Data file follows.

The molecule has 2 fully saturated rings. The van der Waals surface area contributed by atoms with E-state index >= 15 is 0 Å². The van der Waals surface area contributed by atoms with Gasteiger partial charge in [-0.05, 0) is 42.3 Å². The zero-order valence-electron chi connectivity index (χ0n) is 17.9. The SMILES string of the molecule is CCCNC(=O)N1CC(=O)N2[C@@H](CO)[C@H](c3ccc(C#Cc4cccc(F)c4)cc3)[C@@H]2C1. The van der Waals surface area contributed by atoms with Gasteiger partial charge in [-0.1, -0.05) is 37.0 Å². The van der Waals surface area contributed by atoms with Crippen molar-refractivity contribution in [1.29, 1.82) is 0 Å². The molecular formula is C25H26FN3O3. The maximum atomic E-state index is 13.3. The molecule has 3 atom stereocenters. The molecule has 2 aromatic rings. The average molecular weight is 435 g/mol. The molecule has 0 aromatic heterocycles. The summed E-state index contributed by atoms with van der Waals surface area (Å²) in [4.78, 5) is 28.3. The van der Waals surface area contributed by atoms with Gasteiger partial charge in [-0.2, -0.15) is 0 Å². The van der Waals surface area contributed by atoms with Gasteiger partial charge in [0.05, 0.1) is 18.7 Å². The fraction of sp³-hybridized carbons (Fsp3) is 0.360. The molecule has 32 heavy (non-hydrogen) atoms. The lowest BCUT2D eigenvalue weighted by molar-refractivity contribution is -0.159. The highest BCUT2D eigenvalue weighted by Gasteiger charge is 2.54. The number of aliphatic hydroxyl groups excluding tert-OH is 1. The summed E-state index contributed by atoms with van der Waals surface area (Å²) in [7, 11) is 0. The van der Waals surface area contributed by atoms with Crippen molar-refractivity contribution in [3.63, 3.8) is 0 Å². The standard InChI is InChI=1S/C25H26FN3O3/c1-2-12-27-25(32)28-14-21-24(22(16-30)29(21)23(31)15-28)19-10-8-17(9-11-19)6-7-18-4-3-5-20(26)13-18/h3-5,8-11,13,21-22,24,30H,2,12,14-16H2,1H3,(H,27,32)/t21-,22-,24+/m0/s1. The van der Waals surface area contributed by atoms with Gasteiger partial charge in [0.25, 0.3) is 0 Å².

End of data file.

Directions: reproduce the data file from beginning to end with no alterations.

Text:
The molecule has 2 fully saturated rings. The van der Waals surface area contributed by atoms with E-state index >= 15 is 0 Å². The van der Waals surface area contributed by atoms with Gasteiger partial charge in [-0.05, 0) is 42.3 Å². The zero-order valence-electron chi connectivity index (χ0n) is 17.9. The SMILES string of the molecule is CCCNC(=O)N1CC(=O)N2[C@@H](CO)[C@H](c3ccc(C#Cc4cccc(F)c4)cc3)[C@@H]2C1. The van der Waals surface area contributed by atoms with Gasteiger partial charge in [-0.1, -0.05) is 37.0 Å². The van der Waals surface area contributed by atoms with Crippen molar-refractivity contribution in [1.29, 1.82) is 0 Å². The molecular formula is C25H26FN3O3. The maximum atomic E-state index is 13.3. The molecule has 3 atom stereocenters. The molecule has 2 aromatic rings. The average molecular weight is 435 g/mol. The molecule has 0 aromatic heterocycles. The summed E-state index contributed by atoms with van der Waals surface area (Å²) in [4.78, 5) is 28.3. The van der Waals surface area contributed by atoms with Gasteiger partial charge in [-0.2, -0.15) is 0 Å². The van der Waals surface area contributed by atoms with Gasteiger partial charge in [0.05, 0.1) is 18.7 Å². The fraction of sp³-hybridized carbons (Fsp3) is 0.360. The molecule has 32 heavy (non-hydrogen) atoms. The lowest BCUT2D eigenvalue weighted by molar-refractivity contribution is -0.159. The highest BCUT2D eigenvalue weighted by Gasteiger charge is 2.54. The number of aliphatic hydroxyl groups excluding tert-OH is 1. The summed E-state index contributed by atoms with van der Waals surface area (Å²) in [7, 11) is 0. The van der Waals surface area contributed by atoms with Crippen molar-refractivity contribution in [3.63, 3.8) is 0 Å². The standard InChI is InChI=1S/C25H26FN3O3/c1-2-12-27-25(32)28-14-21-24(22(16-30)29(21)23(31)15-28)19-10-8-17(9-11-19)6-7-18-4-3-5-20(26)13-18/h3-5,8-11,13,21-22,24,30H,2,12,14-16H2,1H3,(H,27,32)/t21-,22-,24+/m0/s1. The van der Waals surface area contributed by atoms with Gasteiger partial charge in [0.25, 0.3) is 0 Å².